Of all the presentation myths, this is perhaps the silliest. Presentations are one of the few crafts where practice is given a bad rap.  Imagine telling Michael Phelps to spend less time in the pool!  Proper practice gives you the skills and the confidence you need to focus on your audience during your presentation. What makes presenters appear phony is not practice, but “poor practice.”  If you practice any skill incorrectly you will simply reinforce already ineffective behaviors. Want to ensure your practice correctly and improve dramatically?  Practice with an experienced coach.

6.  Never read from your slides BUSTED

Blasphemy, I know!  But hear me out:  While most of the time you should NOT be reading your slides, there is an important exception to this rule.  If your slide has a short  (1-2 sentences) quote, statistic or key statement on it, go ahead and read it along with your audience. They’ll be reading it anyway. And this practice keeps you from the temptation to jump ahead and talk about something else while your audience is still reading from the slide.

7.  Close with Q&A.  BUSTED

When you save Q&A for the end of your presentation you relinquish control of how (and when) your presentation ends.  What if you get a question you can’t answer or one that incites negative discussion? Or, what if an audience member keeps the rest of the group hostage with a barrage of questions? Instead of leaving your audience with a strong, closing message that inspires them to move on to the next step, they remember the negative experience.

Take control of your closing and end the party on time with this method.

Don’t let these and other Presentation Myths keep you from getting your message across to your prospects.  Make the most of those hard-won customer-facing moments by getting my monthly Presentation Spotlight Newsletter with critical tips and tactics!

The 3rd Annual Oscar Best Presentation Awards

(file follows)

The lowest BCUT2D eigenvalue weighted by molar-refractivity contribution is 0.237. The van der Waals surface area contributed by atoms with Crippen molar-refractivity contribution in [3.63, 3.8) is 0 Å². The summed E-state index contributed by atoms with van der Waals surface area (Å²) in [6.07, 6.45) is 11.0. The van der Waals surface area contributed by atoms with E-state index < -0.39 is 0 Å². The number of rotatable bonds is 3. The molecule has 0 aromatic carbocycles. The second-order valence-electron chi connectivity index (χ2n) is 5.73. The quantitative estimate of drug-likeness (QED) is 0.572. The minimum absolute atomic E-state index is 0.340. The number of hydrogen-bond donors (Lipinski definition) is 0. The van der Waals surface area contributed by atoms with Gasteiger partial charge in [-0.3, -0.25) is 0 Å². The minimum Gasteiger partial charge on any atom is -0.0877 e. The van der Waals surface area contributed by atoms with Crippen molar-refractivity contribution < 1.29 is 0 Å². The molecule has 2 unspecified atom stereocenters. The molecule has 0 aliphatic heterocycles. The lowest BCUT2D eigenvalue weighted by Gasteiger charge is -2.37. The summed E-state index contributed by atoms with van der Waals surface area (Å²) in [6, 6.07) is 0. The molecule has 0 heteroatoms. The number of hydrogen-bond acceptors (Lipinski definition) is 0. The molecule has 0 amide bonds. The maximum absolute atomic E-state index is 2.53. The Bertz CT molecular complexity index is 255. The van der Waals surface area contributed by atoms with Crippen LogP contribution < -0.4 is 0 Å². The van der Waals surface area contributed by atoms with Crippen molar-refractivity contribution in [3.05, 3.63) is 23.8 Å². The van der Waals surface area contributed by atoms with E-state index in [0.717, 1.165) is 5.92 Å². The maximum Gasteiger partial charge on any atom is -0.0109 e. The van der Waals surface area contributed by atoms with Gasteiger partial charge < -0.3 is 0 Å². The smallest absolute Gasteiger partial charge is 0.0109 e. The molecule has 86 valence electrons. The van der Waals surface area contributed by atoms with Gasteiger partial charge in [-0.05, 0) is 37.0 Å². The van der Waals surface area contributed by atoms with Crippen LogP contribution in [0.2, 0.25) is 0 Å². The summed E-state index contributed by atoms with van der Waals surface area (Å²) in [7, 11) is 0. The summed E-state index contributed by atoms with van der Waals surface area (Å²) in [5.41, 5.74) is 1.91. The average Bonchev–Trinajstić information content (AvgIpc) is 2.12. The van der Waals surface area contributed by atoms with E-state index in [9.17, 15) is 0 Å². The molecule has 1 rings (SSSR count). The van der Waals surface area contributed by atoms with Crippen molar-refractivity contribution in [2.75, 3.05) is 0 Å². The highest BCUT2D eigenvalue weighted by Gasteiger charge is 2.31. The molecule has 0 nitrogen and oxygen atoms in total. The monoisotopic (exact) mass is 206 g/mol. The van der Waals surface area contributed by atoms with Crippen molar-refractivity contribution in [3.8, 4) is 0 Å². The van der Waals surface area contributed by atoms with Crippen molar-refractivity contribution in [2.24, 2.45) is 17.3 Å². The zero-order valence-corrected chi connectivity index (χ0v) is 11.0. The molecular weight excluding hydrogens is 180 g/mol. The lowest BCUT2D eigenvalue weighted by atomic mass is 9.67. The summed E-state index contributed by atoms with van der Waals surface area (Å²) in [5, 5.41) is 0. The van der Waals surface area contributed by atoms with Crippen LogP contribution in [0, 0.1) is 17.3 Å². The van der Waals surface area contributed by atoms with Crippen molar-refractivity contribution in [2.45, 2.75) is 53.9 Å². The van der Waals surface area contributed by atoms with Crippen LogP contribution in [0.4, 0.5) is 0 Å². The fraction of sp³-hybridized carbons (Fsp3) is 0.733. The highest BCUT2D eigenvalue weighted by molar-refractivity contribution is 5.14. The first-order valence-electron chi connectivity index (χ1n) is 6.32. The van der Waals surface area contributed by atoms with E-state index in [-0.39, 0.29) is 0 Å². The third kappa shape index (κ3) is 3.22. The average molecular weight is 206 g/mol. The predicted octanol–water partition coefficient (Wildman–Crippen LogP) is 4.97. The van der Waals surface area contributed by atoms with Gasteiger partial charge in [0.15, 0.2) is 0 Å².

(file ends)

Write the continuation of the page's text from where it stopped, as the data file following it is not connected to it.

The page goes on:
Chris Rock Oscars 2016

You already know who won the Oscars for the announced categories, but do you know who won the award for Best…or Worst Presenter?  Or the Best “Addressing the Elephant in the Room?” If you look at The Oscars from a sales perspective, it’s a great collection of mini-presentations and monologues given in front of a live and virtual audience with short attention spans and high expectations. Which makes it the perfect setting to understand what works when presenting to a business, what doesn’t and why. Here are the results of my 3rd Annual Oscar Presentation Awards and the sales takeaways: Best “Addressing the Elephant in the Room:” Chris Rock With his first line, “Welcome to the white people’s choice awards,” Chris Rock took on the negative press about the lack of diversity among this year’s Oscar nominees. He handled a sensitive subject that had received major press the weeks leading up Read More

Is your presentation built to persuade? The anatomy of a persuasive presentation

Agreement, two managers offering collaboration

Presentations, like movies, television shows, and speeches typically follow a basic three-act structure invented by Aristotle: they have an opening, a body, and a conclusion. There are many variations on that structure and each serves a different purpose – whether it’s to entertain, inform, or inspire. As a salesperson it’s not enough for your prospect to walk out and be “well-informed” or say “that was a fun presentation.” To drive your prospect to take action, you need a structure designed to persuade. Research shows that the structure proven most effective in persuading audiences divides your presentation into three parts: Situation, complication, resolution. This structure works for a variety of reasons: it places the focus on your prospect’s challenge or objective — rather than your product, service, or company — and it organizes your message in a way that can shift your prospect’s perception, open her mind to new ideas, and Read More

Stop Fighting for Attention! Use Real-Time Polls to Increase Audience Engagement!

Business team using their mobile phone

Tired of fighting with a smartphone for your prospect’s attention during your sales presentation? Stop fighting and embrace it by using the power of real time polls to promote audience engagement and reinforce your message! The Power of Gamification Real-time polls come from the world of gamification — the use of game elements like scoring, rules, and competition – and are an effective new tool to have in your presenter’s toolkit. By combining mental focus, physical activity, and ongoing action, real-time polls are an excellent way to gain audience attention, drive learning and retention during your presentation or demonstration: Power up your Q&A: Asking your audience for a show of hands is so 20th century. Posing a thought-provoking question on a topic that leads into your presentation and asking your audience to weigh in on their smart phones and show them the results in real-time? Now you’re moving into the new Read More


Performance Sales and Training: Persuasive Presentation Skills to meet the challenges of today’s B2B Sales Environment